The truth, when it comes to computer employment data, is almost always ugly.
For instance, among those with college degrees in computer-related occupations, men are paid more than women ($90,354 vs. $78,859 on average), and African American workers are more likely to be unemployed than a white or Asian worker.
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The unemployment rate among "computer workers" with at least a bachelor's degree was 2.6 percent for people categorized as white, and 5.3 percent as black or African American, according to U.S. Census data.
Men also make up about 75 percent of all computer workers.
These data points are from a U.S. Census Bureau report released earlier this month on what happens to people who receive STEM, or science, technology, engineering and math, degrees in college. The report, based on 2012 American Community Survey data, found many well-paid and educated workers who, despite holding a STEM degree, do not have a job in one of those fields.
The Census Bureau reports that only 26 percent of people with any type of four-year STEM degree are working in a STEM field. For those with a degree specifically in computer, math or statistics, the figure is 49 percent, nearly the same for engineering degrees.
What happens to the other STEM trained workers? They aren't stocking shelves at Walmart. The largest numbers are managers at non-STEM businesses (22.5 percent), or having careers in education (17.7 percent), business/finance (13.2 percent) and office support (11.5 percent).
But the report's overarching finding -- that 74 percent of those who have a bachelor's degree in science, technology, engineering and math, or STEM, are not employed in STEM occupations -- comes with an unmentioned political question that may be the ugliest of them all: Is there a shortage of STEM-trained workers or not?
In terms of oversupply, an Economic Policy Institute study last year found that for STEM graduates, the supply exceeds the number hired each year by nearly two to one, depending on field of study. In engineering, colleges historically produce about 50 percent more graduates than are hired into engineering jobs, the study found.
One of study's authors, Lindsay Lowell, director of policy studies at the Institute for the Study of International Migration at Georgetown University, said the Census findings are consistent with the EPI study.
"The unemployment in STEM is low now, but wage growth in most STEM occupations has been pretty flat for many years and employment growth has only recently shown any bounce," said Lowell.
Most STEM educated workers "in non-STEM jobs are simply not utilizing the skills they were trained to use," said Lowell.
Jonathan T. Rothwell, a fellow at The Brookings Institution, doesn't believe that the Census study captures the role that STEM-trained workers play. Many STEM majors end up working in some kind of managerial capacity, "and that's the natural outgrowth of success in their field."
Rothwell points out that Google's co-founders, Larry Page and Sergey Brin, would both be classified as non-STEM managers by the Census, even though both are STEM-trained. While STEM-specific managers such as CIOs would be included as STEM occupations, CEOs would not.
Rothwell doesn't believe that there is an oversupply of STEM workers, and argues that there are shortages in some areas, and criticizes the Census data as too narrow.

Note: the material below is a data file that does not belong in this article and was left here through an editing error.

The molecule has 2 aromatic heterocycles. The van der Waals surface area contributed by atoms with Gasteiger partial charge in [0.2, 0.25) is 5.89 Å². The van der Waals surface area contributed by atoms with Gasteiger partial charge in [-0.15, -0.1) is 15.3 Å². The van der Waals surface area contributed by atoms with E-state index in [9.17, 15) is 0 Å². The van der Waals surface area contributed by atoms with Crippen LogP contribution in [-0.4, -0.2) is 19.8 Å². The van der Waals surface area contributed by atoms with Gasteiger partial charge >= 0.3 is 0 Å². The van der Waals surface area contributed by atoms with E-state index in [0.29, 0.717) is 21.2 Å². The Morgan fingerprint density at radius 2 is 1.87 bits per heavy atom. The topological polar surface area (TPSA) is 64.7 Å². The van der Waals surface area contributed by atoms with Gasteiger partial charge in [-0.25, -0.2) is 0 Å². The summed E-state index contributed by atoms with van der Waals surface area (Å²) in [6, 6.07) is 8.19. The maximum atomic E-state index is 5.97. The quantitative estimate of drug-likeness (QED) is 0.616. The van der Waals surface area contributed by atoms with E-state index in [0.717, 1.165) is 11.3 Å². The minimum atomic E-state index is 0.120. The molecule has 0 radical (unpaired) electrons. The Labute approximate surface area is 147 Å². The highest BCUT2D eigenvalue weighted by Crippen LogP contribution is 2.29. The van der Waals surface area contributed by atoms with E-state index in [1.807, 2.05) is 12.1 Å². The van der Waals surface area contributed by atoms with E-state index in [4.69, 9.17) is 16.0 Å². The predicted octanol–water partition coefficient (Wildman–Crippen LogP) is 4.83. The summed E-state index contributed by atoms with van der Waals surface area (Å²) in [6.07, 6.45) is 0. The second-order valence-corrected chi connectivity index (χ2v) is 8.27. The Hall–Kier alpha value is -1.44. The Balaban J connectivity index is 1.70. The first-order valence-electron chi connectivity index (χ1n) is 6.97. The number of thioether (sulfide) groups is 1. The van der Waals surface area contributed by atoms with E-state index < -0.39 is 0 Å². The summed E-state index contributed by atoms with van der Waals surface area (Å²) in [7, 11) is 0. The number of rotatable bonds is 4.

Michael Teitelbaum, a senior research associate at the Worklife Program at Harvard Law School, said the Census report adds another source of "compelling evidence" that "there is no credible evidence of generalized shortages in the STEM workforce."
Even in the industries from which the most vocal shortage claims come -- the computer, math and statistics areas -- "the Census Bureau report concludes that only about one-half of bachelors' graduates in these fields actually are employed in STEM occupations," he said.
Within this, Teitelbaum said "some specific occupations, at specific points in time, in specific geographic areas, are having more-than-average difficulty in recruitment -- but that is always the case in labor markets." His recent book, Falling Behind, Boom Bust & the Global Race for Scientific Talent, (Princeton, 2014), finds a history of industry calls for more STEM workers that leads to an oversupply.
Stan Sorscher, labor representative at the Society for Professional Engineering Employees in Aerospace (SPEEA), a union representing over 24,000 scientists, engineers, and other professional employees in the aerospace industry, said there are three factors that discourage long-term STEM careers.
The first is age discrimination, particularly in software occupations. Second is the number of contingent positions and third is the use of foreign workers holding H-1Bvisas, who tend to take entry-level or near entry level jobs making it difficult for those who want to start out in the field, he said.
Sorscher, who has a Ph.D in physics, said that said that STEM careers are "osmotic," in the sense that almost any career path out of STEM is one-way.
"You may have many career options from a STEM job, but it's very difficult to change jobs into a STEM occupation." Any time not in the field is career limiting, he explained.
"Each time an employer announces layoffs or offshores work, in the turmoil, a certain fraction of the STEM workforce will move into other occupations," Sorscher added.
Patrick Thibodeau covers cloud computing and enterprise applications, outsourcing, government IT policies, data centers and IT workforce issues for Computerworld. Follow Patrick on Twitter at Twitter @DCgov or subscribe to Patrick's RSS feed. His e-mail address is firstname.lastname@example.org.
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This story, "For 74 percent, STEM degrees lead to non-STEM jobs" was originally published by Computerworld.